Turns out, kindness is complicated. We’re born with the wiring for both kindness and cruelty, so altruism is not inevitable. It’s a skill and a habit that we have the power — and responsibility — to foster, one good deed at a time.
I love the concept of mirror neurons. When watching someone else do something, the parts of our brain for doing that activity light up as though we are doing it. One of the reasons why I enjoy watching sports that I have played, especially the players of positions, is because I feel it when they make a play. They also have a dark side, in that when others experience pain, our brain experiences it as well.
My first experience with seeing early empathetic distress was in helping my aunt babysit twins. When one would cry, the other hearing the cry would also start to cry. Nothing was wrong. At the time, we chalked it up to attention seeking, but I bet really it was empathetic distress. Hearing the the cry bad made the other feel bad and crying was the way to express it.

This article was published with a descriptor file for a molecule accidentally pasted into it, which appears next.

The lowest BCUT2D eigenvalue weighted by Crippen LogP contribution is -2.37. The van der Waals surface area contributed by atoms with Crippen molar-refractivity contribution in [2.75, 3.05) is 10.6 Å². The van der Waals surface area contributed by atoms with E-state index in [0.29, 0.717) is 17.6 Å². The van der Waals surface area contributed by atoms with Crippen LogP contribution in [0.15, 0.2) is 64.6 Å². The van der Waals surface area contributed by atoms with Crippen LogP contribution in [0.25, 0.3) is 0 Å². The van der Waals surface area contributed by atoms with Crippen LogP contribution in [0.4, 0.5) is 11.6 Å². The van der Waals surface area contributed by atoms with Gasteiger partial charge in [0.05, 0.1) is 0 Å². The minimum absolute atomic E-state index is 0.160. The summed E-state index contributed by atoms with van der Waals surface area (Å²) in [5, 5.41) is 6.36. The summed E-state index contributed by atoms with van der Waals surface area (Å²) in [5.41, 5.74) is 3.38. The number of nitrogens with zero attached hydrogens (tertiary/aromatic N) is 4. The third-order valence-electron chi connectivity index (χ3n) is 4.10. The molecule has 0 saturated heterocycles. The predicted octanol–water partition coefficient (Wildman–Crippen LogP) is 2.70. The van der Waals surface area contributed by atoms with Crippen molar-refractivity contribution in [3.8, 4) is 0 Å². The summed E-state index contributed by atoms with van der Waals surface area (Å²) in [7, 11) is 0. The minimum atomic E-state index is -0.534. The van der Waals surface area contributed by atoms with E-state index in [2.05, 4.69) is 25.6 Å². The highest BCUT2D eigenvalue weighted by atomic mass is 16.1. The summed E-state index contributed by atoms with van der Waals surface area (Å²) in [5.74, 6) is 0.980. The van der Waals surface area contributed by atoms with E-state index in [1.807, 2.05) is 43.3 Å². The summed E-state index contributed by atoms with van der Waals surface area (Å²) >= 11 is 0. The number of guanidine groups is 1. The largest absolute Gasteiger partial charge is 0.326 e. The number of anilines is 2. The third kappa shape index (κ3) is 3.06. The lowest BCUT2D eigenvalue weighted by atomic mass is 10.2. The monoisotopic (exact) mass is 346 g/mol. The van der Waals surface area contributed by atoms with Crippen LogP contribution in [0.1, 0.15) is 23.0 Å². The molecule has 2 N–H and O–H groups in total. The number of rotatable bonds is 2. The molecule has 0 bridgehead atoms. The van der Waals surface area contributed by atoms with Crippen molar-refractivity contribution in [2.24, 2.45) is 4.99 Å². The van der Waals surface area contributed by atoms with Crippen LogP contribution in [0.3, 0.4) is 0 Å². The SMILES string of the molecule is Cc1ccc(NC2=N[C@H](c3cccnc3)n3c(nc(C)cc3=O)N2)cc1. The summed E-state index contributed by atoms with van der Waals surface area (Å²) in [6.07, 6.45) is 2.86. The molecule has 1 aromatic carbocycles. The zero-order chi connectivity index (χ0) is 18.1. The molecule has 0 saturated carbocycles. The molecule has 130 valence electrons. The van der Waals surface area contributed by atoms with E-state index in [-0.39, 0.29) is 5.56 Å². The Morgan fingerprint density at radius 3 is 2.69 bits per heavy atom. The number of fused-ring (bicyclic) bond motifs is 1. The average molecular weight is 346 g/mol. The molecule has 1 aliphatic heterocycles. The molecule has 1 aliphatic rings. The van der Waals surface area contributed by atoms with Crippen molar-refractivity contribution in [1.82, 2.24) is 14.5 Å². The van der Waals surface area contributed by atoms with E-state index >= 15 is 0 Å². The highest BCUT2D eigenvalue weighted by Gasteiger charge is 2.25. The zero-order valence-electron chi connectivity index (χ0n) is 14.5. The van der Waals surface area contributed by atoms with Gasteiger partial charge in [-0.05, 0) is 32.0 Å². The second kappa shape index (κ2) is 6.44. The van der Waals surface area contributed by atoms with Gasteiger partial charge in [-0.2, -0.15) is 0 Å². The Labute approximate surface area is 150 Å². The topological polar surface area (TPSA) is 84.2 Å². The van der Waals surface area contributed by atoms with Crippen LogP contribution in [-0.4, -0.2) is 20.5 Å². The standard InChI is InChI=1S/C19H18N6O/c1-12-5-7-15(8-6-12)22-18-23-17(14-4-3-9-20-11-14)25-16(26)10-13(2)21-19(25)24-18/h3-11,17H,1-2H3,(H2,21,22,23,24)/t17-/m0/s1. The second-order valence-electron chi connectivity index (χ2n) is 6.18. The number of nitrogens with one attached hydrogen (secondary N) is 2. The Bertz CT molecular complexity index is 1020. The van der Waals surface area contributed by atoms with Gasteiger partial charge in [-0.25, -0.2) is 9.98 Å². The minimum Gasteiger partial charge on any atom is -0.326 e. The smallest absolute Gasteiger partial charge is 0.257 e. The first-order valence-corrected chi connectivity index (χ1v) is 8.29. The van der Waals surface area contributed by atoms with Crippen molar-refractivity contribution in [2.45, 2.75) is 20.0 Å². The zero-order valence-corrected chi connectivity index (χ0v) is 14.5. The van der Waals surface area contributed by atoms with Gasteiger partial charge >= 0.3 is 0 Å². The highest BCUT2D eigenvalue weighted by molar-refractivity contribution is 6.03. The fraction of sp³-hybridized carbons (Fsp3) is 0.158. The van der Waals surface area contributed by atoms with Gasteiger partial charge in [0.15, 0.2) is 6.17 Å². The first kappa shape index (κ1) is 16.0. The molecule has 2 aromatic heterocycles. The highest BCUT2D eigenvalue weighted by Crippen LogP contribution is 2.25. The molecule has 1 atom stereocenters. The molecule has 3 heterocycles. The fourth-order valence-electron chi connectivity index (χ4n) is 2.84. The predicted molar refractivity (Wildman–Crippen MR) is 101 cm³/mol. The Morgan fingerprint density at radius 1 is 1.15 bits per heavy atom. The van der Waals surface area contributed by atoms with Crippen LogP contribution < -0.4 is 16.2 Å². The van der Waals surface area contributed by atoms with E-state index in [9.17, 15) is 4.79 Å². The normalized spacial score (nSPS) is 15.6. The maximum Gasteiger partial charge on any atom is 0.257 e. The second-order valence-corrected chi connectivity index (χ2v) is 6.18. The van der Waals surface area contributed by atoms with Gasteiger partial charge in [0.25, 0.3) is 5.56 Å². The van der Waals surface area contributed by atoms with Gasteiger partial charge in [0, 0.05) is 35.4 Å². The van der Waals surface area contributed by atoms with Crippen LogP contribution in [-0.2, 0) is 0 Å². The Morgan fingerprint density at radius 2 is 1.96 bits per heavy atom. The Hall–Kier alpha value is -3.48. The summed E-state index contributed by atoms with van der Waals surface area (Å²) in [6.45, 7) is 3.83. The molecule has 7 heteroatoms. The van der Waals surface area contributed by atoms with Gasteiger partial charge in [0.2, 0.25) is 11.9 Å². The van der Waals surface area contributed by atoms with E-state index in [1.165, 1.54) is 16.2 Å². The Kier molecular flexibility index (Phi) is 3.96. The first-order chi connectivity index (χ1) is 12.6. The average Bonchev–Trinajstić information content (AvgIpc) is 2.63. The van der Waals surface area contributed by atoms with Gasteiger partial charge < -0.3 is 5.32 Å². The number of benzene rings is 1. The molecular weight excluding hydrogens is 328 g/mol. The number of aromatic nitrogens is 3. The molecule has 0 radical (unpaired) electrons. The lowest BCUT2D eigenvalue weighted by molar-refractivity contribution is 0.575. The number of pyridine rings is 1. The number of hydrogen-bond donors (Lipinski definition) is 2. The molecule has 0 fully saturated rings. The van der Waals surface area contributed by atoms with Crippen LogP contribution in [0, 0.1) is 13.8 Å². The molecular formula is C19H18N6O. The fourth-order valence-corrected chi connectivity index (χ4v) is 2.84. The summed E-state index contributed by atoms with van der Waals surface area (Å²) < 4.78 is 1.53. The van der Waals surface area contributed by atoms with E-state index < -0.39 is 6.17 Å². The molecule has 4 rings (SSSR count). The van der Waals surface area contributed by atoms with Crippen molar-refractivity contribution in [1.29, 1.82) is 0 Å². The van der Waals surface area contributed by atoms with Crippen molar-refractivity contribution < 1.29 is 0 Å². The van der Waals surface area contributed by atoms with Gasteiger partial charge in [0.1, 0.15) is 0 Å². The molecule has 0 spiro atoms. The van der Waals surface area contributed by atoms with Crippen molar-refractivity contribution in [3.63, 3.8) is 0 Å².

Kindness is not just about feeling bad about another’s distress, but doing something to resolve it. Fleur likes to take my glasses. Unfortunately, I have turned it into a kind of game. Lately, I have had to shift my reaction to expressing sadness about it. She is much faster about giving them back when I do. Wonder if that would work for the throwing food thing?
The hairy baby sleeping